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And if there had not been sufficient trial of the propensity of the hearts of mankind, through all those ages that passed from Abraham to Christ, the trial has been continued down to this day, in all those vast regions of the face of the earth, that have remained without any effects of the light of the gospel ; and the dismal effect continues every where unvaried. How was it with that multitude of nations inhabiting south and north America ? What appearance was there, when the Europeans first came hither, of their being recovered, or recovering, in any degree, from the grossest ignorance, delusions, and most stupid Paganism ? And how is it at this day, in those parts of Africa and Asia, into which the light of the gospel has not penetrated ?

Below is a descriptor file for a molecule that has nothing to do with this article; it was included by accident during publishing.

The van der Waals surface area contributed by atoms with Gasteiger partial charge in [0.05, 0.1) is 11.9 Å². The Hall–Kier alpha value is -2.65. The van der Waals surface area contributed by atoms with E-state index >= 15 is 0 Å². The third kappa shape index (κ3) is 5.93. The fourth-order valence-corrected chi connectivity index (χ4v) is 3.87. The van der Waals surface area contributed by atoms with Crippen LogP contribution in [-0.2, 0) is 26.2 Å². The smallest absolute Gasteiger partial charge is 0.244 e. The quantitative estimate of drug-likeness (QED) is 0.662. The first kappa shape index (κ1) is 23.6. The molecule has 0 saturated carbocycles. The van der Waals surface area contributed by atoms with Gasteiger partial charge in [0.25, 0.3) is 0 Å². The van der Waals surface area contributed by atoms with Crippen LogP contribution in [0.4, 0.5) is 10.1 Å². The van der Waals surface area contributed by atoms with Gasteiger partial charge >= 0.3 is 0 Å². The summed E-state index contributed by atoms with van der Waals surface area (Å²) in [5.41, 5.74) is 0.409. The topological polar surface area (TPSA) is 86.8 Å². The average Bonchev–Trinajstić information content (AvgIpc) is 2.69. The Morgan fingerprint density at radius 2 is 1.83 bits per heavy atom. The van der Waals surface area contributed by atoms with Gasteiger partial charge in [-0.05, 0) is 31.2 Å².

This strong and universally prevalent disposition of mankind to idolatry, of which there has been such great trial, and so notorious and vast proof, in fact, is a most glaring evidence of the exceeding depravity of the human nature ; as it is a propensity, in the utmost degree, contrary to the highest end, the main business, and chief happiness of mankind, consisting in the knowledge, service, and enjoyment of the living God, the Creator and Governor of the world; in the highest degree contrary to that for which mainly God gave mankind more understanding than the beasts of the earth, and made them wiser than the fowls of heaven ; which was, that they might be capable of the knowledge of God; and in the highest degree contrary to the first and greatest commandment of the moral law, that we should have no other gods before Jehovah, and that we should love and adore him with all our heart, soul, mind, and strength. The scriptures are abundant in representing the idolatry of the heathen world, as their exceeding wickedness, and their most brulish stupidity. They worship and trust in idols, are said to be like the lifeless statues they worship, like mere senseless stocks and stones, Psalm cxy. 4.......8, and cxxxv. 15......18.